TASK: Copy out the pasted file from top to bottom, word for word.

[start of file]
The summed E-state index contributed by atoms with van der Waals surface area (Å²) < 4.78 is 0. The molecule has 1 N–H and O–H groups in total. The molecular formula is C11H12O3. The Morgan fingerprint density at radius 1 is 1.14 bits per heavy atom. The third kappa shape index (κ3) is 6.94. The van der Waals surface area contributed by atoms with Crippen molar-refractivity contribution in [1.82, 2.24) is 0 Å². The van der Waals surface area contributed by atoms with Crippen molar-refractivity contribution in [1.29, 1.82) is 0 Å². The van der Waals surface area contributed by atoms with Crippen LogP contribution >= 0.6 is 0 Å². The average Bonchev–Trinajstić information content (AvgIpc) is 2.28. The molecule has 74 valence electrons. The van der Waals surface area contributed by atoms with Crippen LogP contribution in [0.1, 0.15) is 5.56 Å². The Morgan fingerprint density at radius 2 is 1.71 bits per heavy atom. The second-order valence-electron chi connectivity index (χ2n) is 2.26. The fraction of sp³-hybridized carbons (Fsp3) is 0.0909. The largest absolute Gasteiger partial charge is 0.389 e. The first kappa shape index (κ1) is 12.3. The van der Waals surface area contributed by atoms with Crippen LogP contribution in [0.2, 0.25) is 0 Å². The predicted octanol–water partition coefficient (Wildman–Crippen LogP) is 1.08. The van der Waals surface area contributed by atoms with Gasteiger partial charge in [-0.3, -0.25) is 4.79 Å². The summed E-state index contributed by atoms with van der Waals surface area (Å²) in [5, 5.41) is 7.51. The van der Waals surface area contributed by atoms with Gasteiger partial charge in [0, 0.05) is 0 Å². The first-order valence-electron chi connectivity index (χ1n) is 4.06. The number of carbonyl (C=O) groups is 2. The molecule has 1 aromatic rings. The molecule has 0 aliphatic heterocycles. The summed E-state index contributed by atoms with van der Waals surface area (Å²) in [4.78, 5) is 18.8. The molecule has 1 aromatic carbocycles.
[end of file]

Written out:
The summed E-state index contributed by atoms with van der Waals surface area (Å²) < 4.78 is 0. The molecule has 1 N–H and O–H groups in total. The molecular formula is C11H12O3. The Morgan fingerprint density at radius 1 is 1.14 bits per heavy atom. The third kappa shape index (κ3) is 6.94. The van der Waals surface area contributed by atoms with Crippen molar-refractivity contribution in [1.82, 2.24) is 0 Å². The van der Waals surface area contributed by atoms with Crippen molar-refractivity contribution in [1.29, 1.82) is 0 Å². The van der Waals surface area contributed by atoms with Crippen LogP contribution >= 0.6 is 0 Å². The average Bonchev–Trinajstić information content (AvgIpc) is 2.28. The molecule has 74 valence electrons. The van der Waals surface area contributed by atoms with Crippen LogP contribution in [0.1, 0.15) is 5.56 Å². The Morgan fingerprint density at radius 2 is 1.71 bits per heavy atom. The second-order valence-electron chi connectivity index (χ2n) is 2.26. The fraction of sp³-hybridized carbons (Fsp3) is 0.0909. The largest absolute Gasteiger partial charge is 0.389 e. The first kappa shape index (κ1) is 12.3. The van der Waals surface area contributed by atoms with Crippen LogP contribution in [0.2, 0.25) is 0 Å². The predicted octanol–water partition coefficient (Wildman–Crippen LogP) is 1.08. The van der Waals surface area contributed by atoms with Gasteiger partial charge in [-0.3, -0.25) is 4.79 Å². The summed E-state index contributed by atoms with van der Waals surface area (Å²) in [5, 5.41) is 7.51. The van der Waals surface area contributed by atoms with Gasteiger partial charge in [0, 0.05) is 0 Å². The first-order valence-electron chi connectivity index (χ1n) is 4.06. The number of carbonyl (C=O) groups is 2. The molecule has 1 aromatic rings. The molecule has 0 aliphatic heterocycles. The summed E-state index contributed by atoms with van der Waals surface area (Å²) in [4.78, 5) is 18.8. The molecule has 1 aromatic carbocycles.